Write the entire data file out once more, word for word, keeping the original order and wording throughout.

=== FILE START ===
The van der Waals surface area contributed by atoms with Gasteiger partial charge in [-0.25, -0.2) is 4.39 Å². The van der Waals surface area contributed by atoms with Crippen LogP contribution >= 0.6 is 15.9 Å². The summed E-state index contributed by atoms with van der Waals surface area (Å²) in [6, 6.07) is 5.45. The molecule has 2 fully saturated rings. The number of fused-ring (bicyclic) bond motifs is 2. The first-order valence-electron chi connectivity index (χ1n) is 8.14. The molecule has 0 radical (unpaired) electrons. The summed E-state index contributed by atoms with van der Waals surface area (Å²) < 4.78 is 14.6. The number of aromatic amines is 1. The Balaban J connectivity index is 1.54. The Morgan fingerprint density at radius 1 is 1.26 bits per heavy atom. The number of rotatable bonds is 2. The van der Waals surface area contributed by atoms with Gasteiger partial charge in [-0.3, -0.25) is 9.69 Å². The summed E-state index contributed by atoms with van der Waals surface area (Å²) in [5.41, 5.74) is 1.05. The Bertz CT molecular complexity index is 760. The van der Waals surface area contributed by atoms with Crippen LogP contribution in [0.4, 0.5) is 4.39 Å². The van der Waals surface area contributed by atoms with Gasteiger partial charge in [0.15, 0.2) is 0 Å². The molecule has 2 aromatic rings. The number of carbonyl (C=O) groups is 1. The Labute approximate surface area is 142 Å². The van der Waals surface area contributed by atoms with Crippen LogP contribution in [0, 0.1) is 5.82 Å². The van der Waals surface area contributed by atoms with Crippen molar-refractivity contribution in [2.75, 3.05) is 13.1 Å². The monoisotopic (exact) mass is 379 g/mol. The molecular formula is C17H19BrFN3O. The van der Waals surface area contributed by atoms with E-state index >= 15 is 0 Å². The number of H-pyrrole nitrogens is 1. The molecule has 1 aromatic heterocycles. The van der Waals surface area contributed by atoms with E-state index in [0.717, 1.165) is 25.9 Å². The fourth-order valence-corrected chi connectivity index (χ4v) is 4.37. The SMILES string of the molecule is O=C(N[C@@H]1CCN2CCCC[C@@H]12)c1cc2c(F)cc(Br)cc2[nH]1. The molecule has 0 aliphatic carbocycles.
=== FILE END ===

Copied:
The van der Waals surface area contributed by atoms with Gasteiger partial charge in [-0.25, -0.2) is 4.39 Å². The van der Waals surface area contributed by atoms with Crippen LogP contribution >= 0.6 is 15.9 Å². The summed E-state index contributed by atoms with van der Waals surface area (Å²) in [6, 6.07) is 5.45. The molecule has 2 fully saturated rings. The number of fused-ring (bicyclic) bond motifs is 2. The first-order valence-electron chi connectivity index (χ1n) is 8.14. The molecule has 0 radical (unpaired) electrons. The summed E-state index contributed by atoms with van der Waals surface area (Å²) < 4.78 is 14.6. The number of aromatic amines is 1. The Balaban J connectivity index is 1.54. The Morgan fingerprint density at radius 1 is 1.26 bits per heavy atom. The number of rotatable bonds is 2. The van der Waals surface area contributed by atoms with Gasteiger partial charge in [-0.3, -0.25) is 9.69 Å². The summed E-state index contributed by atoms with van der Waals surface area (Å²) in [5.41, 5.74) is 1.05. The Bertz CT molecular complexity index is 760. The van der Waals surface area contributed by atoms with Crippen LogP contribution in [0.4, 0.5) is 4.39 Å². The van der Waals surface area contributed by atoms with Gasteiger partial charge in [0.15, 0.2) is 0 Å². The molecule has 2 aromatic rings. The number of carbonyl (C=O) groups is 1. The Labute approximate surface area is 142 Å². The van der Waals surface area contributed by atoms with Crippen LogP contribution in [0, 0.1) is 5.82 Å². The van der Waals surface area contributed by atoms with Crippen molar-refractivity contribution in [2.75, 3.05) is 13.1 Å². The monoisotopic (exact) mass is 379 g/mol. The molecular formula is C17H19BrFN3O. The van der Waals surface area contributed by atoms with E-state index >= 15 is 0 Å². The number of H-pyrrole nitrogens is 1. The molecule has 1 aromatic heterocycles. The van der Waals surface area contributed by atoms with E-state index in [0.717, 1.165) is 25.9 Å². The fourth-order valence-corrected chi connectivity index (χ4v) is 4.37. The SMILES string of the molecule is O=C(N[C@@H]1CCN2CCCC[C@@H]12)c1cc2c(F)cc(Br)cc2[nH]1. The molecule has 0 aliphatic carbocycles.